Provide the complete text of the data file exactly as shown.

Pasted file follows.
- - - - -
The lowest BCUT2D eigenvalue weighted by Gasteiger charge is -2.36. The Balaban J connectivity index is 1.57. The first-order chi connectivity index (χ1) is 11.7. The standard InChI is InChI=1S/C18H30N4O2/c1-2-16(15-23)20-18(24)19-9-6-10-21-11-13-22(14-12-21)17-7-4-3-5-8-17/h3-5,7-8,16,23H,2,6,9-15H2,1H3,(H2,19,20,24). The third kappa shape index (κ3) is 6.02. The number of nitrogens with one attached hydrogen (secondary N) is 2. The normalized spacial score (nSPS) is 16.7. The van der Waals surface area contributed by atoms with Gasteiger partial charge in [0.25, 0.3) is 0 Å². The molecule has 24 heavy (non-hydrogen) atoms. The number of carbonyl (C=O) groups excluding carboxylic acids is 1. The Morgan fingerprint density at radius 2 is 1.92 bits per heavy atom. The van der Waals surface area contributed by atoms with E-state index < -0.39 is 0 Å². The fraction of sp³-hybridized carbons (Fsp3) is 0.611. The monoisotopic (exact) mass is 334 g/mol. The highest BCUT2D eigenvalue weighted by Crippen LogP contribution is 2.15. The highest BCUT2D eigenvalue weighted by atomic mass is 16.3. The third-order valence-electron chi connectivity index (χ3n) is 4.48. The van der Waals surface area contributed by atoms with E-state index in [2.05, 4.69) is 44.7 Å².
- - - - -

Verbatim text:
The lowest BCUT2D eigenvalue weighted by Gasteiger charge is -2.36. The Balaban J connectivity index is 1.57. The first-order chi connectivity index (χ1) is 11.7. The standard InChI is InChI=1S/C18H30N4O2/c1-2-16(15-23)20-18(24)19-9-6-10-21-11-13-22(14-12-21)17-7-4-3-5-8-17/h3-5,7-8,16,23H,2,6,9-15H2,1H3,(H2,19,20,24). The third kappa shape index (κ3) is 6.02. The number of nitrogens with one attached hydrogen (secondary N) is 2. The normalized spacial score (nSPS) is 16.7. The van der Waals surface area contributed by atoms with Gasteiger partial charge in [0.25, 0.3) is 0 Å². The molecule has 24 heavy (non-hydrogen) atoms. The number of carbonyl (C=O) groups excluding carboxylic acids is 1. The Morgan fingerprint density at radius 2 is 1.92 bits per heavy atom. The van der Waals surface area contributed by atoms with E-state index < -0.39 is 0 Å². The fraction of sp³-hybridized carbons (Fsp3) is 0.611. The monoisotopic (exact) mass is 334 g/mol. The highest BCUT2D eigenvalue weighted by Crippen LogP contribution is 2.15. The highest BCUT2D eigenvalue weighted by atomic mass is 16.3. The third-order valence-electron chi connectivity index (χ3n) is 4.48. The van der Waals surface area contributed by atoms with E-state index in [2.05, 4.69) is 44.7 Å².